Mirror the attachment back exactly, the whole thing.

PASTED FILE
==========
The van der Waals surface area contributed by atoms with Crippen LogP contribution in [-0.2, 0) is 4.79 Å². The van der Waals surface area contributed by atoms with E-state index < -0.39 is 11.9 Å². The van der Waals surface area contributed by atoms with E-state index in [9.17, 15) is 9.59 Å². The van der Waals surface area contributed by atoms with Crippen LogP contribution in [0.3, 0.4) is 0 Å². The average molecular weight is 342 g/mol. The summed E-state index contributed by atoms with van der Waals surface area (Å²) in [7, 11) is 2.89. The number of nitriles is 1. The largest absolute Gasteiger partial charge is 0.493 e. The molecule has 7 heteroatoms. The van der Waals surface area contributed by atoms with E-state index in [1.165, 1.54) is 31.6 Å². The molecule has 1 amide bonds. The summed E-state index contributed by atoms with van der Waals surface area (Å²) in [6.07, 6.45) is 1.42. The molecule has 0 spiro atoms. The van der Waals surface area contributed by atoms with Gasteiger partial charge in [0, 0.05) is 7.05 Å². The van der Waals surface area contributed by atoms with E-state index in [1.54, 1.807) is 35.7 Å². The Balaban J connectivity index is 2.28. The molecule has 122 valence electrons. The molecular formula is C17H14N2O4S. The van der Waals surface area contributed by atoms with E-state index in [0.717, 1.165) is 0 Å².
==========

The van der Waals surface area contributed by atoms with Crippen LogP contribution in [-0.2, 0) is 4.79 Å². The van der Waals surface area contributed by atoms with E-state index < -0.39 is 11.9 Å². The van der Waals surface area contributed by atoms with E-state index in [9.17, 15) is 9.59 Å². The van der Waals surface area contributed by atoms with Crippen LogP contribution in [0.3, 0.4) is 0 Å². The average molecular weight is 342 g/mol. The summed E-state index contributed by atoms with van der Waals surface area (Å²) in [7, 11) is 2.89. The number of nitriles is 1. The largest absolute Gasteiger partial charge is 0.493 e. The molecule has 7 heteroatoms. The van der Waals surface area contributed by atoms with E-state index in [1.165, 1.54) is 31.6 Å². The molecule has 1 amide bonds. The summed E-state index contributed by atoms with van der Waals surface area (Å²) in [6.07, 6.45) is 1.42. The molecule has 0 spiro atoms. The van der Waals surface area contributed by atoms with Gasteiger partial charge in [0, 0.05) is 7.05 Å². The van der Waals surface area contributed by atoms with E-state index in [1.54, 1.807) is 35.7 Å². The Balaban J connectivity index is 2.28. The molecule has 122 valence electrons. The molecular formula is C17H14N2O4S. The van der Waals surface area contributed by atoms with E-state index in [0.717, 1.165) is 0 Å².